Thief makes off with $100 million in art from Paris museum
The five works stolen from the Museum of Modern Art include a Picasso and a Matisse. Paris officials say part of the museum alarm system had been broken since March 30.
A broken alarm system. A sawed-off padlock. A security video of a masked figure dressed in black slipping through a broken window. And empty picture frames leaning against a short stone wall facing the Seine.
As dawn broke Thursday, authorities in the French capital had egg on their faces and a high-profile mystery on their hands: How did a thief slip into Paris’ Art Deco-style Museum of Modern Art, across from the Eiffel Tower, avoid the three guards on duty and slip out with five paintings worth at least $100 million, among them works by Picasso and Matisse?
“We’re dealing with an extreme level of sophistication,” said Christophe Girard, who is responsible for the French capital’s cultural affairs department.
Others in the art world were focused less on the thief’s skill than on what they regard as malfeasance by museum management. Paris officials revealed that part of the museum alarm system had been broken since March 30.
“The director of the museum should be fired right away,” said Ton Cremers, a museum security consultant and former head of security at the Rijksmuseum in Amsterdam. “It’s unthinkable that your security system not be fully working for two months. It’s like inviting the thieves in.”
Paris Mayor Bertrand Delanoe said in a statement that about $19 million was spent on a security upgrade from 2004 to 2006. When the alarm system broke, a maintenance company was notified immediately, but the new equipment never arrived.
Girard said the theft appeared to have taken place between 3 a.m. and 4 a.m. However, it wasn’t discovered until just before 7 a.m. Thursday. News reports said security video revealed a lone figure sneaking in through a window. Officials are still trying to figure out whether accomplices were involved.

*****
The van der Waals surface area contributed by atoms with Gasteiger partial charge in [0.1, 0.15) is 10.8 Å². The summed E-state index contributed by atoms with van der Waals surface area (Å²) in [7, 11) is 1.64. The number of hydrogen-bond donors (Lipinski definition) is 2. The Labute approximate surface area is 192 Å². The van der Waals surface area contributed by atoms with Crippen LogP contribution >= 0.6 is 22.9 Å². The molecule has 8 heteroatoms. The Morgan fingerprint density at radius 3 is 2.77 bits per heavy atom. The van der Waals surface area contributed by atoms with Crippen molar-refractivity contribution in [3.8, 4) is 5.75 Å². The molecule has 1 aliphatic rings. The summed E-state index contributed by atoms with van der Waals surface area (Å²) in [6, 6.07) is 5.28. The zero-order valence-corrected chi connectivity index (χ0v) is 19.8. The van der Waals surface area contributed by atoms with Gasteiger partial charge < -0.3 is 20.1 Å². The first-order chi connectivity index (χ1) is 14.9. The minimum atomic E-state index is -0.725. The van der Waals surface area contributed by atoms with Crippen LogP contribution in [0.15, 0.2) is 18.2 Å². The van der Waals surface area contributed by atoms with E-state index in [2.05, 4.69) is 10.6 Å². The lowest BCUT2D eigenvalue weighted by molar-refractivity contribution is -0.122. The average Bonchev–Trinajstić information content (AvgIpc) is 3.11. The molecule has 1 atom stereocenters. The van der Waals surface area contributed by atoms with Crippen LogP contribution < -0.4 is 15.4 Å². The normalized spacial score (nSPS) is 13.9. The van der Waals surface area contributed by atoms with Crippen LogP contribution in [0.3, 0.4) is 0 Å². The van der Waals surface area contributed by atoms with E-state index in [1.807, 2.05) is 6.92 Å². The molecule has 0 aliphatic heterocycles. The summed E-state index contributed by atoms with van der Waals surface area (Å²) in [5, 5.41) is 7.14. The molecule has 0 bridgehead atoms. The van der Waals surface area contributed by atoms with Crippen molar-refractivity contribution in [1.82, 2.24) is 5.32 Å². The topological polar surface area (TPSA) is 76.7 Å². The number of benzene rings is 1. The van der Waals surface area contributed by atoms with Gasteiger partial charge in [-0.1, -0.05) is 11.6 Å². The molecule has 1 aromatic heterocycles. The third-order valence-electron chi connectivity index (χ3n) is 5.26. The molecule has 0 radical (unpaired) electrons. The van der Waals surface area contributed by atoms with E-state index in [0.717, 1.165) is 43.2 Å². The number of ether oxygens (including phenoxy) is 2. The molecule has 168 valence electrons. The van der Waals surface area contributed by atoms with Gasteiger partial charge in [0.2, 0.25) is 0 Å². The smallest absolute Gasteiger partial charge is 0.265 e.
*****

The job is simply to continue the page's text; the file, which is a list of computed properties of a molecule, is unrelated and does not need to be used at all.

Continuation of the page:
The missing paintings include Pablo Picasso’s 1912 work “Pigeon With Peas,” Henri Matisse’s 1905 “Pastoral,” Amedeo Modigliani’s “Woman With a Fan” from 1919, Georges Braque’s 1906 “The Olive Tree Near l’Estaque,” and Fernand Leger’s 1922 “Still Life With Candlesticks.”
The value of the Picasso painting, a classic Cubist experiment with geometric forms, is estimated at about $28.5 million.
Interpol, the international police organization based in Lyon, France, was informed of the theft Thursday morning and immediately sent images of the stolen works to police headquarters in nearly 200 countries.
Thursday night, after the TV cameras had left, a few skateboarders were back, practicing jumps on what everyone calls “the dome,” a U-shaped stone square between the Museum of Modern Art and the adjacent Tokyo Palace contemporary art museum.
“It doesn’t shock me that they got in there,” said skateboarder Kevin Keubeuze, 16, a regular at the site. “It’s not a place that’s super watched-over.”
On many nights, people bring beers and might practice juggling or circus acts, he said. From “the dome,” they can look at paintings inside the Museum of Modern Art through large windows.
Questions about the level of museum security previously were raised by the French media. A Picasso sketchbook was stolen in June from the Picasso Museum in Paris, and an Edgar Degas pastel was stripped from the Cantini Museum in Marseille in December.
Chances are good that the art will be recovered, experts said. “The more famous an art piece, the harder it is to sell. We’ve found a lot of paintings that were very well known works of art,” he said.
“There could be a demand for ransom from the insurer,” he said. Or the thieves may not be able to get rid of their booty and simply leave the works somewhere.
That all might take awhile to play out. Cremers said about half the paintings stolen from museums are recovered, but it takes an average of seven years. The thieves in such cases, he said, “are usually ordinary criminals who also steal cars” and “have no idea what to do with the art.”
Experts say it is highly unlikely that the heist was a theft-for-hire organized by a wealthy collector.
Pierre Cornette de Saint Cyr, president of the Tokyo Palace museum, told LCI French television just outside the cordoned-off museum that “no collector in the world is stupid enough to put his money in a painting he can neither show to other collectors nor resell without going to prison.”
“So Messieurs les Thieves, you are imbeciles!” he said. “Bring back the paintings, please.”